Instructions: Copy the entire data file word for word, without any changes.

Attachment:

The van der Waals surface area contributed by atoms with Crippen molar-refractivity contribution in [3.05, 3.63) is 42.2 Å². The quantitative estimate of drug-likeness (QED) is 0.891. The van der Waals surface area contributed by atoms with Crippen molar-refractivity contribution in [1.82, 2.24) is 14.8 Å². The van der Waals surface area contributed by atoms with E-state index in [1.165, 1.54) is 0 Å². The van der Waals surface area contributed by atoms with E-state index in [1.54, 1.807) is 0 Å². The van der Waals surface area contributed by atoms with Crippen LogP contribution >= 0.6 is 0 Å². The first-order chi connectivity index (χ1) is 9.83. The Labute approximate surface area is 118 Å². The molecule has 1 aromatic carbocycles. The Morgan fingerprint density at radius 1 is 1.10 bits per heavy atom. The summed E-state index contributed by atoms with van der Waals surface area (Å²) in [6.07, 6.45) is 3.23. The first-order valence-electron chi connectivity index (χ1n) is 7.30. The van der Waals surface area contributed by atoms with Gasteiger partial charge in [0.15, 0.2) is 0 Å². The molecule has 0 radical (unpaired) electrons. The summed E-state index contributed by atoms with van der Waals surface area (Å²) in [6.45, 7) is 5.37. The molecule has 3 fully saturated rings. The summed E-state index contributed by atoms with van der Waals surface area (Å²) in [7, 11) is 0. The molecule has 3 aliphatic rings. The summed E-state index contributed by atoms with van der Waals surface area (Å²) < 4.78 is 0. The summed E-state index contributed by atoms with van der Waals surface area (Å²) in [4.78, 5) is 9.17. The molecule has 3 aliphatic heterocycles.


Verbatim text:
The van der Waals surface area contributed by atoms with Crippen molar-refractivity contribution in [3.05, 3.63) is 42.2 Å². The quantitative estimate of drug-likeness (QED) is 0.891. The van der Waals surface area contributed by atoms with Crippen molar-refractivity contribution in [1.82, 2.24) is 14.8 Å². The van der Waals surface area contributed by atoms with E-state index in [1.165, 1.54) is 0 Å². The van der Waals surface area contributed by atoms with E-state index in [1.54, 1.807) is 0 Å². The van der Waals surface area contributed by atoms with Crippen LogP contribution >= 0.6 is 0 Å². The first-order chi connectivity index (χ1) is 9.83. The Labute approximate surface area is 118 Å². The molecule has 1 aromatic carbocycles. The Morgan fingerprint density at radius 1 is 1.10 bits per heavy atom. The summed E-state index contributed by atoms with van der Waals surface area (Å²) in [6.07, 6.45) is 3.23. The first-order valence-electron chi connectivity index (χ1n) is 7.30. The van der Waals surface area contributed by atoms with Gasteiger partial charge in [0.15, 0.2) is 0 Å². The molecule has 0 radical (unpaired) electrons. The summed E-state index contributed by atoms with van der Waals surface area (Å²) in [6.45, 7) is 5.37. The molecule has 3 fully saturated rings. The summed E-state index contributed by atoms with van der Waals surface area (Å²) in [7, 11) is 0. The molecule has 3 aliphatic rings. The summed E-state index contributed by atoms with van der Waals surface area (Å²) < 4.78 is 0. The summed E-state index contributed by atoms with van der Waals surface area (Å²) in [4.78, 5) is 9.17. The molecule has 3 aliphatic heterocycles.